Saturday, July 10, 2010

Hot Toddy for a cold

Contrary to popular belief, a hot toddy does not cure a cold, however, many people do swear by it as a non-drug alternative to cough medicine.  I even read about some people who have had their doctors recommend the recipe to their adult patients instead of cold and flu medications. 

The hot toddy originates in Scotland, and originally calls for whiskey, hot water and sugar.  Most modern recipes have adapted the sugar to be honey.  This is a recipe I kludged together from a bunch I read while looking it up, as I am still avoiding most medications until my son is completely weaned.  The odd alcoholic drink when given enough time between feeds (baby is asleep right now)  is fine. 

If you can't (or don't want to) have alcohol, don't worry, because the alcohol is more of a relaxant, maybe a little bit antiseptic, but not that important.  It's the hot water and honey that soothe the throat, with the honey's vitamins and immune boosters helping, and the vitamin C from the lemon that help alleviate the cold.  It isn't mandatory, but some recommend having a hot shower or bath to ease the congestion right after this drink.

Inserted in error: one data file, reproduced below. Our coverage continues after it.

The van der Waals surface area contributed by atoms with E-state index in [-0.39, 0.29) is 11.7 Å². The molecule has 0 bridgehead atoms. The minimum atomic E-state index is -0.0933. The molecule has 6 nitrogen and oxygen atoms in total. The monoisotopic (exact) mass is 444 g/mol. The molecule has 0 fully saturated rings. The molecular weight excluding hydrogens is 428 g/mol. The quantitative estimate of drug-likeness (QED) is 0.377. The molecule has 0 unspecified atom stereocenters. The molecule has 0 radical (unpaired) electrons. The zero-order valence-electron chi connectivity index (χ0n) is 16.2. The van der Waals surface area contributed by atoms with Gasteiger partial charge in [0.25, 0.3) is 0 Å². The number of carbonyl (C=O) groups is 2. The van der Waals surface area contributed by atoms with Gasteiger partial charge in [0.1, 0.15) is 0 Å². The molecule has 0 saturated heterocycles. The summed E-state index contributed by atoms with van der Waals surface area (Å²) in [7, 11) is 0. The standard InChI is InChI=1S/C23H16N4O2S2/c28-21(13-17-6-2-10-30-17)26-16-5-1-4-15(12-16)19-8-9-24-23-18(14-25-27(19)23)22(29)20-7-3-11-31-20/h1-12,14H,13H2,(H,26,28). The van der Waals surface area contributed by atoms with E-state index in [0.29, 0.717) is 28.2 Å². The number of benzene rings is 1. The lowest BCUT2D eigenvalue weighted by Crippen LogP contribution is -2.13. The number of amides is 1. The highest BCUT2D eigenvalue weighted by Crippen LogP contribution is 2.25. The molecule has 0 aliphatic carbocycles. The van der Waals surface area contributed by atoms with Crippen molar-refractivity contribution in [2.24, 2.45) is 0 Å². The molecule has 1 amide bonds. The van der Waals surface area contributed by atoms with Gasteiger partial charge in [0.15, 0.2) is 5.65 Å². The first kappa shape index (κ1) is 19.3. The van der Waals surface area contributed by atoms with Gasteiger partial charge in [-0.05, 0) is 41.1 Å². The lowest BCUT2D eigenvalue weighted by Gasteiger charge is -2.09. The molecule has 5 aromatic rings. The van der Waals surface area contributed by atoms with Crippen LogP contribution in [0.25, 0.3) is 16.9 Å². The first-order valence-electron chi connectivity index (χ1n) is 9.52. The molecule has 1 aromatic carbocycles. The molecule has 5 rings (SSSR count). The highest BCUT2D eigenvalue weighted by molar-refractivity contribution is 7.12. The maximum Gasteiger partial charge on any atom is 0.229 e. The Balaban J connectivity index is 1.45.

2 oz. of Whiskey, any kind (if you don't have whiskey... or had bad quality whiskey like I did, it is fine to sub in brandy for whiskey.)
1 tablespoon of honey
1/2 teaspoon of lemon juice (I used the stuff in the squeeze bottle, when using fresh you may want to up it to half a cup as the squeeze juice is more concentrated and bitter)
250 ml of hot water, almost boiling.
1 green tea bag (adds antioxidants that help fight the cold.)
1 fresh slice of lemon.


In a mug, mix the whiskey, honey and lemon juice, leaving the spoon in the mug.  Put the tea bag in the measuring cup and pour hot water over it.  Let steep for 3-5 minutes.  Stir with honey spoon and remove bag, then pour tea into the mug and stir mixture together.  Add the slice of lemon and drink.  It tasted different to me, but not too bad, and this is coming from someone who is not a big fan of whiskey or brandy.  (the exception with brandy is in eggnog, but that is a different story)

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